As most of you know I am not originally from this part of the world and every now and then I get drawn back to my birthplace. So when this happens I usually try to combine my visit with some kind of cycling activity – well I wouldn’t be going back for the fine Scottish weather would I! So here are a couple of highlights from my recent visit back to Scotland... Track accreditation at the Chris Hoy Velodrome in Glasgow, followed by the 132km Etape Caledonia.
Sir Chris Hoy Velodrome (Glasgow)
The Velodrome is part of the Glasgow Emirates Arena in the East End of Glasgow. It is situated directly opposite Celtic Park so if you’re a Hoops fan then a stadium tour can be combined with a track cycling event. The Velodrome was opened in October 2012. It hosted the UCI World track cycling event in November 2013, is scheduled to host a UCI junior world track cycling event in August 2013 and will be the venue for the 2014 Commonwealth Games track cycling events. The Velodrome is not only for major events - it’s actually open to everyone and can be used providing you have either booked up on the track accreditation system or have completed all 4 track accreditation events.
So since I was in town I thought let’s go to track accreditation level 1, I’ve done a lot of road cycling – how different can it be? No brakes (what!), no freewheel on the back (what!!) and if you try to just clip in and go you get a nasty surprise (if I told you what that was then it wouldn’t be a surprise). I must admit I was a little nervous after receiving my bike and staring at the gradient on that bend (the TV does not do it justice – it’s a 45 degree wall). However, the class coach was great – after an initial 5 min talk through we were on the bikes and doing laps. I won’t spoil the fun for anyone who wants to give this a go but I will say it was great. It’s more strenuous than you think but the feeling of speed as you come of the high part of the bend and onto the straight is tremendous. Try it – you’ll love it and you’ll be booking up for the level 2 class before your heart rate is below 150!!
Etape Caledonia (Pitlochry)
A lot of people probably know about this event already but for those who don’t, Pitlochry is a small tourist town in the highland area of Scotland. Once a year the town is taken over for a 132km closed road cycling event with about 5000 people taking part. The scenery in this area is beautiful. The weather is variable – it’s Scotland not Spain - what else would you expect. This event is very similar to the Etape Hibernia which ran for a couple of years in County Clare.
So after my track cycling adventure I headed up to Pitlochry to register for the Etape – the event usually sells out about 10 months before it happens so when I say "register" I mean pick up my timing chip. Unfortunately you have to do this the night before the actual event. Maybe that’s not such a bad idea as the actual event kicks off at 6:30am. So, 4:30am Sunday morning and the alarm is buzzing at me. As I drag myself out of bed the legs are a little heavy – maybe I should have passed on the last 2 laps of the Velodrome! Anyway of we go and get ready, eat a bowl of porridge and head off to the start line. To adequately picture the start line, imagine the main street outside Stagg Cycles filled with 5000 people and their bikes all fully fueled and eager to go – organized chaos.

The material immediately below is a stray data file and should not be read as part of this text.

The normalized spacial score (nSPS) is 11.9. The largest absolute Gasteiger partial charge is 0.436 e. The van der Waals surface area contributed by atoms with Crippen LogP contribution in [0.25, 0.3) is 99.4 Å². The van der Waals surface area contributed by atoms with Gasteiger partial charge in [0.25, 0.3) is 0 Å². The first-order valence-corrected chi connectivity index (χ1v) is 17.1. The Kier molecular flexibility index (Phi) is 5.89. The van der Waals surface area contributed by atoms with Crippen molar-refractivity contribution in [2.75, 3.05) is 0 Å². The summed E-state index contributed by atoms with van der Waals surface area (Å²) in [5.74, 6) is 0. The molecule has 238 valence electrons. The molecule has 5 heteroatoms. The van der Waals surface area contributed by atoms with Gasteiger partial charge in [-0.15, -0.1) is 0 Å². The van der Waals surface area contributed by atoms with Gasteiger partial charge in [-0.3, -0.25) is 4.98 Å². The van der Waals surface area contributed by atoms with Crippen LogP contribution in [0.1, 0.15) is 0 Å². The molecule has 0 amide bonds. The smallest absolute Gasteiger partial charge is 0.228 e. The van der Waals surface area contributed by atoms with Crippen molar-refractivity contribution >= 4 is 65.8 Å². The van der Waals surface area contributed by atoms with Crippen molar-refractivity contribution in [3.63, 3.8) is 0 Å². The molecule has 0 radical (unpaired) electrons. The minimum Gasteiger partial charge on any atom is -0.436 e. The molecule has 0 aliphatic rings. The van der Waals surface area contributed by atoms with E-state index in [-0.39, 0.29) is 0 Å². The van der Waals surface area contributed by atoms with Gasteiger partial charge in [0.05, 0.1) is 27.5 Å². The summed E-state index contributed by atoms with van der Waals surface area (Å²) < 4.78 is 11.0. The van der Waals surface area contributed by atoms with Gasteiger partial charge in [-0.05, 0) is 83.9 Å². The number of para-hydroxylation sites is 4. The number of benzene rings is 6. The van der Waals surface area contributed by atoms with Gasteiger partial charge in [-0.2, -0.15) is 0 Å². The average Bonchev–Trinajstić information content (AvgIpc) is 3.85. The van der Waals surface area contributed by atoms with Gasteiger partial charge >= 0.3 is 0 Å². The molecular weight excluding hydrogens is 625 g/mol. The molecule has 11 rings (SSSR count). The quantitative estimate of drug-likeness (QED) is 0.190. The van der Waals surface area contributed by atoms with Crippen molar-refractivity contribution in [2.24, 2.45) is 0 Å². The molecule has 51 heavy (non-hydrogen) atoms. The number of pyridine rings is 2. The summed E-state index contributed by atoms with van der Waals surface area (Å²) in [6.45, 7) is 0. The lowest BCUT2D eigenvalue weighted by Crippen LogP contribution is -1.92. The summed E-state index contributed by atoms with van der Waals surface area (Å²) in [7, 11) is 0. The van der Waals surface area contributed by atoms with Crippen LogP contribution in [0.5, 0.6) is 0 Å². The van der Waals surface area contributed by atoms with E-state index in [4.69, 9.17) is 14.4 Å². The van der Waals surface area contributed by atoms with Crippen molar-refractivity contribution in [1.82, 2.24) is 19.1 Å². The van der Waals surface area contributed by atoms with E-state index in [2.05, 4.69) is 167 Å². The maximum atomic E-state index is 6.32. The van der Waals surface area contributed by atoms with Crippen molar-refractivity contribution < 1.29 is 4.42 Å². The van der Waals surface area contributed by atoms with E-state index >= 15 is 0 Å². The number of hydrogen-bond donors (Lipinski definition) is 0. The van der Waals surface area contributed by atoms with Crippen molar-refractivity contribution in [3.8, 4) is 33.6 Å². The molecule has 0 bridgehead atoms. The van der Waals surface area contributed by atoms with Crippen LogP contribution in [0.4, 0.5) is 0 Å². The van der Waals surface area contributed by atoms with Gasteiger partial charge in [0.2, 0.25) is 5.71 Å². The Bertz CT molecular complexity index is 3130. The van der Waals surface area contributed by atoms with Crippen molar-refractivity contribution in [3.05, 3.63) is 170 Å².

After some formalities we were off. They start you in waves of 200 which as just as well because after the initial 5km drag from the start you are off onto forestry roads. A short steep descent then takes you down onto the banks of Loch Rannoch. As you ride along the loch and pass through the various small villages, there are plenty of locals out cheering you and pipers playing the bagpipes (before I forget, there were actually a couple of guys cycling in Kilts!). This is a nice flat section of road so you get into a group and keep a good pace. As we look over the loch there is a nice big hill on the other side with snow on the top (in May?!) and suddenly I remember that’s the big hill climb we'll be doing in about 40km – damn wish I’d brought that winter jacket.
On we go, as we get to the 30km marker there a 1km sprint section – the winner gets a new Scott road bike. So it’s head down, into the big ring and give it all you’ve got. I won’t tell you exactly where I placed but I never really liked Scott bikes anyway, and at least I was faster than 4300 other people that tried that day! So time to get the breath back and pull into the feed station before the start of the climb. Obviously it’s a melee as everyone tries to get water, and free zipvit bars/gels and get back onto the bikes with the minimum of delay.
So we are off again and it’s not long before you see the King of the Mountains start banner – here comes the pain. The climb is OK gradient-wise but it’s one of those sneaky climbs where you think you’ve got to the top, turn a corner and then find another stretch in front of you, but……. the descent off the climb is fantastic. It’s about 6km long and has a few twists and turns and is FAST.
After the descent I team up with a few guys from the Glasgow Green Cycling Club – they thought the Lucan Cycling kit was really cool and got really confused when they heard the guy that was wearing it had a Glaswegian accent. Anyway with my fellow Glaswegians it was head down and through the forest for the last fairly flat section to be greeted by a cheering crowd and bagpipes as we crossed the finish line.